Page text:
[An interesting aside: According to Byrne, we have German engineers and the golf habits of Bing Crosby to thank for the development of, and mass cultural adaptation to, tape. Crosby had grown tired of live radio appearances keeping him from the golf course. He happened to cross paths with some brilliant innovators of tape technology and facilitated the funding of their languishing operations, meaning tape’s rise was much more a happy accident than a preordained switch. In addition to Byrne’s unique insights into the creative process and the music industry, tidbits like this make his book delightful.]
Mixtapes and mix CDs aren’t entirely dead, of course. But even if this subtle, highly personal art form is still physically being practiced somewhere out there, it’s certainly diminishing and will continue to do so. One day it will be gone.
The operative word above is “physically.” There are ways to accomplish essentially the same act 100% digitally. But somehow it doesn’t quite seem the same, does it? It’s like comparing an email to a handwritten letter — as convenience is gained, something personal and irreducible is lost.
Imagine some smitten kid preparing a mix today for the object of his affections. Would the bold suitor be aware of blank CDs’ existence (he could this very minute get a stack of a bazillion from his local Rite Aid, but who knows for how much longer)? And would he have access to an appropriate — that is to say, antiquated — recording device even if so? MacBook Airs don’t have internal CD ROM drives. It’s probably more likely that he’d just click and drag his way to creating a super-smooth Spotify playlist and ... email it. Upon receiving such an email, how much would the recipient value the content itself?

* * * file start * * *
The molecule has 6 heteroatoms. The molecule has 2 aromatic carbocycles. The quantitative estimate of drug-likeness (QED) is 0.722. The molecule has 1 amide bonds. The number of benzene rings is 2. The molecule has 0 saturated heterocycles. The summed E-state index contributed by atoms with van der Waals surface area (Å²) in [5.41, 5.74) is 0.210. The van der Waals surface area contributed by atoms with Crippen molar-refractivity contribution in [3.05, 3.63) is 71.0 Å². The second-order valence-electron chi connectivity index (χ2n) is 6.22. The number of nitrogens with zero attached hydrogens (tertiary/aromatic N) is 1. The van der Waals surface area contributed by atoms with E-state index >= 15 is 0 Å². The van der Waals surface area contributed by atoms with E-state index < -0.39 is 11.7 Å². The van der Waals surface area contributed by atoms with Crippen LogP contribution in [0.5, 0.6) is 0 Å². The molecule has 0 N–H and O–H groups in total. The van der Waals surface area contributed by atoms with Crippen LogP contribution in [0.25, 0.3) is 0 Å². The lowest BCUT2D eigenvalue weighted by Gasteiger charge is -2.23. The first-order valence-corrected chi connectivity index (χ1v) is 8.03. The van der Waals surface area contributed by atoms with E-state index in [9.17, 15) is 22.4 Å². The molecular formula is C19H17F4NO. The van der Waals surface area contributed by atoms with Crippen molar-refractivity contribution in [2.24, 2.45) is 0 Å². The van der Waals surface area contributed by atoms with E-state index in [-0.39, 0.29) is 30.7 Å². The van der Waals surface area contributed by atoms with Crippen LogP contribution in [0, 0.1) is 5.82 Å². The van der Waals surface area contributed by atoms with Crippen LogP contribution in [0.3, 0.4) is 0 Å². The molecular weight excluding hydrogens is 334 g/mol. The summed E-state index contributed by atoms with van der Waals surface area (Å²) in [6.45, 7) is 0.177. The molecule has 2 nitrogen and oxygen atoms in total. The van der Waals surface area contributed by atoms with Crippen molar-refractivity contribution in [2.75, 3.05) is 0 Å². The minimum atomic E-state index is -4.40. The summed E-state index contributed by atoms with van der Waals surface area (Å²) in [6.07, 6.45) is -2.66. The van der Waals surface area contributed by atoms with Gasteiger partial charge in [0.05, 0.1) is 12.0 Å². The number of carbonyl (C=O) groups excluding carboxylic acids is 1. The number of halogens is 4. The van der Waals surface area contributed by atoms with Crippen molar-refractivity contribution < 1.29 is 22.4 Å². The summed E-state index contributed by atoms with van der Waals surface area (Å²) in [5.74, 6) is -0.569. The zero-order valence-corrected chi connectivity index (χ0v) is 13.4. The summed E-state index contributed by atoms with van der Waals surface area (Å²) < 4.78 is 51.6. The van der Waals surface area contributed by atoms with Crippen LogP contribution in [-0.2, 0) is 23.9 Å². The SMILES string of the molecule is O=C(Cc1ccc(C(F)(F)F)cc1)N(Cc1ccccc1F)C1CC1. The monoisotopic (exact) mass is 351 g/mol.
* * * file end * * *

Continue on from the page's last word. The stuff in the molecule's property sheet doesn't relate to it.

“A good mixtape to put you in the right mood.” That’s a lyric from an old Beastie Boys song I must have heard a hundred times in my misspent youth. In my head, before fact-checking it (bless the internet), I’d always heard the words slightly differently: “a good mixtape can put you in the right mood.” It’s a sentiment that still rings true. Count yourself lucky if you were around to understand why.
Posted on February 12, 2014.